To John Fraser: I suspect that the relative difficulty in inferring divine (or even intelligent) agency in teleology (according to A-T as presented here) is relevant to evolutionists because they would _prefer_ that it be difficult to say that God has anything to do with biology. Hence, they prefer a version of teleology or a claim of teleology that can be said to be "intrinsic" to the thing (perhaps, vaguely, said to be inherent in "the whole evolutionary process," as I have heard some TE's say) so that they can then deny that it requires any further explanation. And, of course, specifically deny any need for intervention, the I-word being the bugbear of evolutionists.

Please note clearly that I am not attributing any of those desires or motives to Ed at all. In fact, I don't think he _has_ those desires or motives. Ed has even said in a previous thread (something I think should be widely advertised) that the A-T vs. Paley conflict he sees *is independent of the debate over special creation*. What I'm suggesting, rather, is that if some evolutionists come to seem friendly to his concept of an A-T view of teleology, I think _their_ motives may be explicable in the way I described in the previous paragraph.

Dr Feser -
I've read you say that the Aristotlian approach to design is different than the Paley's approach (as well as other ID theorists).... but what exactly is the Aristotelian approach?
I'm not saying there isn't one, and maybe I haven't read enough of your posts - but it seems like you comment that they are different (so that a critique of ID doesn't amount to a critique of A-T).

We see that things which lack intelligence, such as natural bodies, act for an end, and this is evident from their acting always, or nearly always, in the same way, so as to obtain the best result. Hence it is plain that not fortuitously, but designedly, do they achieve their end. Now whatever lacks intelligence cannot move towards an end, unless it be directed by some being endowed with knowledge and intelligence... [emphasis added]

(Thomas Aquinas, Summma Theologica)

We see here that Thomas considered it self-evident that where there is teleology, there is intelligence. In other words, intelligence does not have to be demonstrated, but is immediately implicit in teleology.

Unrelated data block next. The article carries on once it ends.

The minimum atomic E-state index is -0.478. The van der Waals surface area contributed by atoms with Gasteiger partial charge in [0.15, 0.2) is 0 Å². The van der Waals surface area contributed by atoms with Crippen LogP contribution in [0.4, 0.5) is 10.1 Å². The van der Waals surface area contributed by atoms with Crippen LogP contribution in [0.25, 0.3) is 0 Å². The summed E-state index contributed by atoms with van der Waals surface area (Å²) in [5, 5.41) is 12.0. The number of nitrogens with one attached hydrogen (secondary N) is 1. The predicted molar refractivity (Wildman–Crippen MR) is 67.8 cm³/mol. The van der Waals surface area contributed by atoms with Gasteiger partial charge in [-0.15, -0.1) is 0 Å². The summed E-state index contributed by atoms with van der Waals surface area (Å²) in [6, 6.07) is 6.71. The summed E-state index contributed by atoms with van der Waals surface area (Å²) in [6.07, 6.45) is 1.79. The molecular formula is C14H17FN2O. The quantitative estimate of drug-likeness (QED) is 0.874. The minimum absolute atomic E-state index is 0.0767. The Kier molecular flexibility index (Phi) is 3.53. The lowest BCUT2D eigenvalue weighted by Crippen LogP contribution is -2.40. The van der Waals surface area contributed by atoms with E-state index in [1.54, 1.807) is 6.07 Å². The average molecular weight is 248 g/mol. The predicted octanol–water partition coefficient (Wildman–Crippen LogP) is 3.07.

I particularly appreciate the phrase "a being endowed with knowledge and intelligence." That is to say, not just some sort of diffuse "intelligence in the system," as we may say, metaphorically, that a computer system has intelligence. But an actual intelligent being.

George R.,
What natural body is Aquinas referring to? Clouds? Volcanoes? Rivers?


He's referring to any natural body you can think of?

George R.,
The consequence of your position to natural catastrophes should be apparent. You end up supporting Pat Robertson's claim that the catastrophe was deserved punishment, even though some Christian missionaries were also killed.

Step2, I fail to see how what George R. has said "ends up" saying anything close to Pat Robertson's claim. I can certainly see it being said that God ultimately knew of that catastrophe and permitted it. But nowhere do I see any claim that "it was deserved punishment", or really, any explanation of specific personal intention at all.

It seems similar to the gulf between claiming that everything happens for a reason, and giving a specific reason why something happened. The former can be true, while particular claims of the latter can be false, incomplete, etc.

Joseph A.,
I can certainly see it being said that God ultimately knew of that catastrophe and permitted it.

The quote from Aquinas says that natural bodies only move towards an end by design and this design is directed by an intelligent being, not by fortune or misfortune. So it isn't a matter of God acting as bystander, it is a matter of God directing the natural forces to those ends.

I thought you were a smart fella. Didn't you notice what Aquinas said?

...natural bodies, act for an end, and this is evident from their acting always, or nearly always, in the same way...

Now what does "nearly always" imply, but that on rare occasions these things don't act in the same way? In other words, they sometimes act by chance or misfortune. For example, since the ground is "nearly always" stable, we know that it was intended to be stable. But every once in a while...

George R.,
If you are willing to say that natural bodies sometimes act by chance and differently than their "intended" design, that is all I need to make evolution workable. I put intended in scare quotes to clarify its degree of contingency. With your helpful reminder which I did overlook, that isn't a major problem for Aquinas, but I recall you've taken a more derisive view of evolution.

I predict you will try to say that only the "best result" is the intended design and anything else will be defective, but I don't accept the premise that chance only flows in a negative direction.


That God knows and directs everything does not put one in the same position as Pat Robertson. Not by a longshot. Robertson is not simply saying that God, being omniscient and omnipotent (I doubt Pat would be subscribing to Aquinas' particular views), is ultimately behind all events in the world. He's giving the reasons, motivations, etc of particular acts in the world. That is what is particularly objectionable about Robertson's claims, and I think that's obvious.

So no, that comparison to Robertson is still flat out incorrect.

Joseph A.,
That God knows and directs everything does not put one in the same position as Pat Robertson.